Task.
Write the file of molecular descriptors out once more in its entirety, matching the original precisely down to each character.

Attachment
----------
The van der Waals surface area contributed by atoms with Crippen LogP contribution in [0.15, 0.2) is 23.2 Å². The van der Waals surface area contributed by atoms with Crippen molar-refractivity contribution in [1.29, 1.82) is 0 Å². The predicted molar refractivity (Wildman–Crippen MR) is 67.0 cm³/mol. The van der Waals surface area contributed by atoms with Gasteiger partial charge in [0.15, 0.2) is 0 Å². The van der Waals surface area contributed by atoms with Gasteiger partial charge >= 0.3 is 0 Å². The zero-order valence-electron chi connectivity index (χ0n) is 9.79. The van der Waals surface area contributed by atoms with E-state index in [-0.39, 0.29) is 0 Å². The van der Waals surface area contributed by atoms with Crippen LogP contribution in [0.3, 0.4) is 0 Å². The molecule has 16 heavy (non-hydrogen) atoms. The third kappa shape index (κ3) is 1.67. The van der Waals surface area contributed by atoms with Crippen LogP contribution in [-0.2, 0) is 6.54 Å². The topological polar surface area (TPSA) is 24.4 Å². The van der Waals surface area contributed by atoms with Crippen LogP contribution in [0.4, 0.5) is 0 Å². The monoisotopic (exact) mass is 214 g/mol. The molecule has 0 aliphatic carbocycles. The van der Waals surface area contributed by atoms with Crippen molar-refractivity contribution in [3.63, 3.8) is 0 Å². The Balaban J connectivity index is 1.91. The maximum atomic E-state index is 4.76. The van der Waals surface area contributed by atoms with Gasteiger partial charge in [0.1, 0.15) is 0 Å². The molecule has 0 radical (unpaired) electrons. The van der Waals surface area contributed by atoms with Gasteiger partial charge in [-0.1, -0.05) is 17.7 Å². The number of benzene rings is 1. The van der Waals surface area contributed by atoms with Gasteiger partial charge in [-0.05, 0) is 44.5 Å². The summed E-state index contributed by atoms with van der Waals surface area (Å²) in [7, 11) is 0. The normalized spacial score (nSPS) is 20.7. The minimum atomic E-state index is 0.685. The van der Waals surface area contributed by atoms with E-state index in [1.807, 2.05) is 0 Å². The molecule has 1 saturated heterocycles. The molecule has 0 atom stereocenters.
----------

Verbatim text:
The van der Waals surface area contributed by atoms with Crippen LogP contribution in [0.15, 0.2) is 23.2 Å². The van der Waals surface area contributed by atoms with Crippen molar-refractivity contribution in [1.29, 1.82) is 0 Å². The predicted molar refractivity (Wildman–Crippen MR) is 67.0 cm³/mol. The van der Waals surface area contributed by atoms with Gasteiger partial charge in [0.15, 0.2) is 0 Å². The van der Waals surface area contributed by atoms with Gasteiger partial charge >= 0.3 is 0 Å². The zero-order valence-electron chi connectivity index (χ0n) is 9.79. The van der Waals surface area contributed by atoms with E-state index in [-0.39, 0.29) is 0 Å². The van der Waals surface area contributed by atoms with Crippen LogP contribution in [0.3, 0.4) is 0 Å². The molecule has 16 heavy (non-hydrogen) atoms. The third kappa shape index (κ3) is 1.67. The van der Waals surface area contributed by atoms with Crippen LogP contribution in [-0.2, 0) is 6.54 Å². The topological polar surface area (TPSA) is 24.4 Å². The van der Waals surface area contributed by atoms with Crippen LogP contribution in [0.4, 0.5) is 0 Å². The monoisotopic (exact) mass is 214 g/mol. The molecule has 0 aliphatic carbocycles. The van der Waals surface area contributed by atoms with Crippen molar-refractivity contribution in [3.63, 3.8) is 0 Å². The Balaban J connectivity index is 1.91. The maximum atomic E-state index is 4.76. The van der Waals surface area contributed by atoms with Gasteiger partial charge in [0.1, 0.15) is 0 Å². The molecule has 0 radical (unpaired) electrons. The van der Waals surface area contributed by atoms with Gasteiger partial charge in [-0.1, -0.05) is 17.7 Å². The number of benzene rings is 1. The van der Waals surface area contributed by atoms with Gasteiger partial charge in [-0.05, 0) is 44.5 Å². The summed E-state index contributed by atoms with van der Waals surface area (Å²) in [7, 11) is 0. The normalized spacial score (nSPS) is 20.7. The minimum atomic E-state index is 0.685. The van der Waals surface area contributed by atoms with E-state index in [1.807, 2.05) is 0 Å². The molecule has 1 saturated heterocycles. The molecule has 0 atom stereocenters.